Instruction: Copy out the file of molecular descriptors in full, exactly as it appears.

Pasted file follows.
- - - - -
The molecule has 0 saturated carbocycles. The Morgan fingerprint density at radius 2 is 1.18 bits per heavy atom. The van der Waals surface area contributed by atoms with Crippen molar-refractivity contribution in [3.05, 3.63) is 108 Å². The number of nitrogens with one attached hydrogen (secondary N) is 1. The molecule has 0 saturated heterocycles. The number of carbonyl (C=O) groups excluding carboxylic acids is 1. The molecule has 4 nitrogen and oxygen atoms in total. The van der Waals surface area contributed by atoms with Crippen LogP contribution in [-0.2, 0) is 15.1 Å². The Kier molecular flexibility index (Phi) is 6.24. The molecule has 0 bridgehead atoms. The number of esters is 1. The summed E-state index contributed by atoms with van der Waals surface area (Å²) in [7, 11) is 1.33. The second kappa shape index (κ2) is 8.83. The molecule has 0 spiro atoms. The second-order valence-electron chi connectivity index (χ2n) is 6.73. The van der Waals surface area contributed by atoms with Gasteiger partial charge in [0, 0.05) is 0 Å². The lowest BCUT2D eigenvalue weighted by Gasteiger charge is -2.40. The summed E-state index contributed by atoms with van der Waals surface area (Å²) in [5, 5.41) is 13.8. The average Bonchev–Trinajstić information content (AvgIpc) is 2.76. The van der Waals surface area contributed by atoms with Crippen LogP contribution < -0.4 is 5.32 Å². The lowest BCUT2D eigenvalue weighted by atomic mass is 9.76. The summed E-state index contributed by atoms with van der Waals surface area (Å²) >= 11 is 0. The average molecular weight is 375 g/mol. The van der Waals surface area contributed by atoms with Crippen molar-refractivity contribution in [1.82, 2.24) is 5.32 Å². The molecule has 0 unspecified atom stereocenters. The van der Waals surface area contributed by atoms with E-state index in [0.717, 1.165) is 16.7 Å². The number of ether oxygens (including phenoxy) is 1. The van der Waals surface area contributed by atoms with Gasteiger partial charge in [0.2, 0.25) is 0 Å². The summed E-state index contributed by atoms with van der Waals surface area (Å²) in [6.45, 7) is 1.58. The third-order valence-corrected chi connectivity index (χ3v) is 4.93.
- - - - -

The molecule has 0 saturated carbocycles. The Morgan fingerprint density at radius 2 is 1.18 bits per heavy atom. The van der Waals surface area contributed by atoms with Crippen molar-refractivity contribution in [3.05, 3.63) is 108 Å². The number of nitrogens with one attached hydrogen (secondary N) is 1. The molecule has 0 saturated heterocycles. The number of carbonyl (C=O) groups excluding carboxylic acids is 1. The molecule has 4 nitrogen and oxygen atoms in total. The van der Waals surface area contributed by atoms with Crippen LogP contribution in [-0.2, 0) is 15.1 Å². The Kier molecular flexibility index (Phi) is 6.24. The molecule has 0 bridgehead atoms. The number of esters is 1. The summed E-state index contributed by atoms with van der Waals surface area (Å²) in [7, 11) is 1.33. The second kappa shape index (κ2) is 8.83. The molecule has 0 spiro atoms. The second-order valence-electron chi connectivity index (χ2n) is 6.73. The van der Waals surface area contributed by atoms with Gasteiger partial charge in [0, 0.05) is 0 Å². The lowest BCUT2D eigenvalue weighted by Gasteiger charge is -2.40. The summed E-state index contributed by atoms with van der Waals surface area (Å²) in [5, 5.41) is 13.8. The average Bonchev–Trinajstić information content (AvgIpc) is 2.76. The van der Waals surface area contributed by atoms with Crippen LogP contribution < -0.4 is 5.32 Å². The lowest BCUT2D eigenvalue weighted by atomic mass is 9.76. The summed E-state index contributed by atoms with van der Waals surface area (Å²) >= 11 is 0. The average molecular weight is 375 g/mol. The van der Waals surface area contributed by atoms with Crippen molar-refractivity contribution in [1.82, 2.24) is 5.32 Å². The molecule has 0 unspecified atom stereocenters. The van der Waals surface area contributed by atoms with E-state index in [0.717, 1.165) is 16.7 Å². The number of ether oxygens (including phenoxy) is 1. The van der Waals surface area contributed by atoms with Gasteiger partial charge in [0.2, 0.25) is 0 Å². The summed E-state index contributed by atoms with van der Waals surface area (Å²) in [6.45, 7) is 1.58. The third-order valence-corrected chi connectivity index (χ3v) is 4.93.